Michael L. Krychman, MD and Jack D. Sobel, MD, talk about the signs and symptoms of vulvovaginal candidiasis as well as its effect on patient quality of life.
Michael L. Krychman, MD: Welcome to this Peers & Perspectives® presentation titled, “Expert Perspectives on Recurrent Vulvovaginal Candidiasis Management.” I’m Dr Michael Krychman, a clinical health professor from the University of California, Irvine, located in Orange County, California. It’s a pleasure today to be joined with Dr Jack Sobel from Wayne State University in Detroit, Michigan, to discuss considerations and strategies for the practical management of vulvovaginal candidiasis. Dr Sobel, welcome to our program today and let’s jump right in. I know that you and I both have renewed interest in vulvovaginal candidiasis. The landscape is changing. Before we go into that, let’s talk a little bit about the pathophysiology, the differences between sporadic and RVVC [recurrent vulvovaginal candidiasis]. How do you specifically define that? We want to talk about signs and symptoms, risk factors, and what have you; why don’t you get us started on that?
Jack D. Sobel, MD: Thanks for introducing the subject, Michael. I think to obtain some sort of perspective of what recurrent disease is, we need to recognize that about 70% of women are going to have a vaginal yeast infection sooner or later during their reproductive years. We know that candida vaginitis is just so much less common in postmenopausal women, and it is very rare prior to puberty and onset of menses. Having said that, most women will have an occasional or sporadic attack, and that’s going to be about 80% to 90% of women will have an occasional, or what we call now, a sporadic attack. It may occur with a certain trigger, or it may occur spontaneously without any recognizable triggers. An example of a trigger for that sporadic attack may be recent exposure to an antibiotic given for influenza or for sinusitis, and often for a reason that you really didn’t need to get antibiotics in the first place. Probably half the episodes of sporadic attacks occur without a recognized triggering mechanism. That’s very important because sometimes patients just don’t identify, or physicians are unable to attribute a trigger in sporadic attacks. When we’re talking about recurrent infections, we’ve arbitrarily set this at 3 or more attacks per year, and this is a completely different ballgame. This is a world of repeated attacks, which can be 12 attacks a year. It really creates havoc in the life of a patient because they’re going from one attack to the other. They see practitioners on a regular basis. It has a very profound effect on their normal lives. They’re having symptoms repeatedly or chronically and it has a major impact on their normal, healthy sex lives and seemingly they are taking antifungal agents almost all the time.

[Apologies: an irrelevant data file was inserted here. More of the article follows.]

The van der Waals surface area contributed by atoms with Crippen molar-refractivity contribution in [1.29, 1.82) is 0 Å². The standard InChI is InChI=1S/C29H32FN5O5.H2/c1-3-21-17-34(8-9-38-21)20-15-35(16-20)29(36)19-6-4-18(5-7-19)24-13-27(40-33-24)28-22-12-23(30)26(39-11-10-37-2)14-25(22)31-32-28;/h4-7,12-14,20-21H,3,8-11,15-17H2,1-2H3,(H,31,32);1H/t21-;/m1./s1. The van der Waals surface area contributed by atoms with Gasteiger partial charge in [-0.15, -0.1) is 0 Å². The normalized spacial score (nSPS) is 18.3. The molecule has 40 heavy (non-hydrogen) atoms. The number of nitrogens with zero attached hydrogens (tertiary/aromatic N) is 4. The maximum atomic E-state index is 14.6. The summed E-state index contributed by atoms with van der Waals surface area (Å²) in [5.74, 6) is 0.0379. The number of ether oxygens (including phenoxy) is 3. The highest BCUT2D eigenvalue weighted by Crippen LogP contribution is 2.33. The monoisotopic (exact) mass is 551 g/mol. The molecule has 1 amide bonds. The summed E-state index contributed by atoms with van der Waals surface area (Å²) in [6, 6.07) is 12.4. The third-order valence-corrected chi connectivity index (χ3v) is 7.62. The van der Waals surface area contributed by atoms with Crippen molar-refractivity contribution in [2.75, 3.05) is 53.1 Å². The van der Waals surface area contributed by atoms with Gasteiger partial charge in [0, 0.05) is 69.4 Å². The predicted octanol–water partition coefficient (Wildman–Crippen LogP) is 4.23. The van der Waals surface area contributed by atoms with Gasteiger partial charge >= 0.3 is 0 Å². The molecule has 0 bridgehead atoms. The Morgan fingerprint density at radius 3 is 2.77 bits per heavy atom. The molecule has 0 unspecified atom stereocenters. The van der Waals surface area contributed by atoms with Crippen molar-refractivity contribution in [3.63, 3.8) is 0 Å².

Michael L. Krychman, MD: You’re making a good point. Quality of life is certainly a big issue and there’s sexuality issues, relationship issues. You also talked about the medical economic implications of visiting the health care professional quite often. Their symptoms are quite distressing: the burning, itching, pain. Even vulvar and vaginal awareness, where they can’t even sit. For me, in my clinical practice, the impact of VVC and RVVC is astronomical and we have to move away from the concept of “just another yeast infection” as well, right? I appreciate what you’re saying in terms of the impact and, sometimes, lack of risk factors.
Transcript Edited for Clarity